What Does This Mean for Us Today?
First, with valuations now in the 16–18 range after the recent market drop, we are likely getting close to done with this pullback. It may have a bit further to go, but again we are now in a reasonable range, and that will provide some cushion to the market. Second, with the economy still growing, we have a fundamental cushion as well. Even if valuations decline a bit further, growing earnings will offset that and limit the damage. There is good reason to believe we may be close to the end of this.
Even if so, though, this has been an unusually scary decline—but why? Two reasons. First, the speed. Rates have spiked—and markets tanked—faster than we have seen in recent years. Second, and this is the major point, markets were overvalued to start, and a bigger adjustment was necessary to get back to something like normal.
In 2018, market valuations adjusted from about 18x at the start to about 14x at the nadir, then ended at about 16x. This year, we started at just under 22x and have dropped to about 17x. This is already a bigger drop than in 2018 and in a much shorter time. A bigger drop, in a short time, is a much scarier experience. Just ask any rollercoaster designer. But, because we have dropped so far, so fast, that may well mean we are closer to the end.
Now, Back to Rates
That takes us back to interest rates. If they keep rising, the damage can and will continue. But if they stabilize, we are now close to the end. Based on recent history, they should be approaching a peak, at least in the short term, and ready to stabilize. That could well give us time to recover. This is what I will be watching going forward.
Is It Time to Panic?
Not at all. This decline, while scary, is still well within what we see in a normal year and, when we look at the underlying data, makes sense. If you are inclined to worry, I would ask if you remember the stock market crash of 2018. If the answer is no (and it is for almost everyone), then I would suggest that a couple of years from now this one will look pretty small in the rearview mirror as well.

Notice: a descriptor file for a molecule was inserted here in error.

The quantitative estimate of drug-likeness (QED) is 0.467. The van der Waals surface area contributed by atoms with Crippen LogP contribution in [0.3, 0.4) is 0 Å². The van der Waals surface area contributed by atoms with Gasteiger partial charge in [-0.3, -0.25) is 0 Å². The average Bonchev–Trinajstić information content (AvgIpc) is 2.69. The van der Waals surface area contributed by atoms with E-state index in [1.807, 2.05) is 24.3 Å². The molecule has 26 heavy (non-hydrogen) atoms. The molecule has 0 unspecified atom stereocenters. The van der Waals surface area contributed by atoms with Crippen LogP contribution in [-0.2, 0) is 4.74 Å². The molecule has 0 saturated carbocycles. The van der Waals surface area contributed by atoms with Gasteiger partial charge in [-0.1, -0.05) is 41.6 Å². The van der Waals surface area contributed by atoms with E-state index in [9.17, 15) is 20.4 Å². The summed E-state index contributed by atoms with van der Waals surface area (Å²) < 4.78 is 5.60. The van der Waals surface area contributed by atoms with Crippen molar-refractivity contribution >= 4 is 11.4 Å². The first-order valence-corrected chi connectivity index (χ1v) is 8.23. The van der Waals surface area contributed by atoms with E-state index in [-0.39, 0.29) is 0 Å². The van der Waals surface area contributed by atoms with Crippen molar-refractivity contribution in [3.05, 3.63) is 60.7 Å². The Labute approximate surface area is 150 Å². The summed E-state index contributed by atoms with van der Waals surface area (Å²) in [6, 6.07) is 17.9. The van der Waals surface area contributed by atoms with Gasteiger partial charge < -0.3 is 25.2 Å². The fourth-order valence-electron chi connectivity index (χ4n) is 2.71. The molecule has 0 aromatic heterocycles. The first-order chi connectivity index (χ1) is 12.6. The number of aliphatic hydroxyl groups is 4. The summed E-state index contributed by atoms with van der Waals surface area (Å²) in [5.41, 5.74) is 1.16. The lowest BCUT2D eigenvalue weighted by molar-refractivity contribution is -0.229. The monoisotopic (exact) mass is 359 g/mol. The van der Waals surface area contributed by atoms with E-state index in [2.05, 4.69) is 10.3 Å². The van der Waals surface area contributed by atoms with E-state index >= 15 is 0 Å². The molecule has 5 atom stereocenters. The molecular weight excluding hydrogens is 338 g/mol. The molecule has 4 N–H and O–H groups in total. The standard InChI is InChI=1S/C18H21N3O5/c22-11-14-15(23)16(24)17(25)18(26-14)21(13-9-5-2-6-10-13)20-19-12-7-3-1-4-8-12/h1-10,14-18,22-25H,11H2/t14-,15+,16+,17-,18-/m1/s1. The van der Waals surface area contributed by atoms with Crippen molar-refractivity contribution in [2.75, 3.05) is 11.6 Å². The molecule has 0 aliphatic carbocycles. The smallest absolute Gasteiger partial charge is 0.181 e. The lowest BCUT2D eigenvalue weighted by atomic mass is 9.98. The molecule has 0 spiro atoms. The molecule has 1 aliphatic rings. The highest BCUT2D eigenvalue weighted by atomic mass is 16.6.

Keep calm and carry on.
Brad McMillan is the chief investment officer at Commonwealth Financial Network, the nation’s largest privately held Registered Investment Adviser-broker/dealer. He is the primary spokesperson for Commonwealth’s investment divisions. He is also the author of Crash-Test Investing, a must-read primer for Main Street investors seeking to help insulate their portfolios against a market crash. This post originally appeared on The Independent Market Observer, a daily blog authored by Brad McMillan. Forward-looking statements are based on our reasonable expectations and are not guaranteed. Diversification does not assure a profit or protect against loss in declining markets. There is no guarantee that any objective or goal will be achieved. All indices are unmanaged and investors cannot actually invest directly into an index. Unlike investments, indices do not incur management fees, charges, or expenses. Past performance is not indicative of future results.